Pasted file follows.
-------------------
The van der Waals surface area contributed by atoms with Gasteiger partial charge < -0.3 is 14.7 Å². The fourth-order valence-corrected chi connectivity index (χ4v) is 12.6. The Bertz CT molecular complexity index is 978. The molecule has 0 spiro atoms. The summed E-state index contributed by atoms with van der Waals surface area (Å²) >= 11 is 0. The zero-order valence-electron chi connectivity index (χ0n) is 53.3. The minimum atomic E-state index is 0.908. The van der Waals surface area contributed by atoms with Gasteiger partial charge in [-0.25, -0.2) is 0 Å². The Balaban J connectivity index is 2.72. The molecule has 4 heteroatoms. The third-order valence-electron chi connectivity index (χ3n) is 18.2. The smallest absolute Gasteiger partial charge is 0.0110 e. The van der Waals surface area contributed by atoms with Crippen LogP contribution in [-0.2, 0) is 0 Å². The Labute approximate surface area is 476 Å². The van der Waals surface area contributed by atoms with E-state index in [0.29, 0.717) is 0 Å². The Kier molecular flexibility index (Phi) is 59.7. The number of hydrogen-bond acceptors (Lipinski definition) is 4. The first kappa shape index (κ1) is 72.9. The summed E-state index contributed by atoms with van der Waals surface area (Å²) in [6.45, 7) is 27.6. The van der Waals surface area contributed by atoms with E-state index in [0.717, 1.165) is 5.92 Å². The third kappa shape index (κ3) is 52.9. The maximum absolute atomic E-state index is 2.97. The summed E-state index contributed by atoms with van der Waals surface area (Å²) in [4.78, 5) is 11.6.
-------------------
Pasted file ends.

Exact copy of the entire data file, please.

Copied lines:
The van der Waals surface area contributed by atoms with Gasteiger partial charge < -0.3 is 14.7 Å². The fourth-order valence-corrected chi connectivity index (χ4v) is 12.6. The Bertz CT molecular complexity index is 978. The molecule has 0 spiro atoms. The summed E-state index contributed by atoms with van der Waals surface area (Å²) >= 11 is 0. The zero-order valence-electron chi connectivity index (χ0n) is 53.3. The minimum atomic E-state index is 0.908. The van der Waals surface area contributed by atoms with Gasteiger partial charge in [-0.25, -0.2) is 0 Å². The Balaban J connectivity index is 2.72. The molecule has 4 heteroatoms. The third-order valence-electron chi connectivity index (χ3n) is 18.2. The smallest absolute Gasteiger partial charge is 0.0110 e. The van der Waals surface area contributed by atoms with Crippen LogP contribution in [-0.2, 0) is 0 Å². The Labute approximate surface area is 476 Å². The van der Waals surface area contributed by atoms with E-state index in [0.29, 0.717) is 0 Å². The Kier molecular flexibility index (Phi) is 59.7. The number of hydrogen-bond acceptors (Lipinski definition) is 4. The first kappa shape index (κ1) is 72.9. The summed E-state index contributed by atoms with van der Waals surface area (Å²) in [6.45, 7) is 27.6. The van der Waals surface area contributed by atoms with E-state index in [0.717, 1.165) is 5.92 Å². The third kappa shape index (κ3) is 52.9. The maximum absolute atomic E-state index is 2.97. The summed E-state index contributed by atoms with van der Waals surface area (Å²) in [4.78, 5) is 11.6.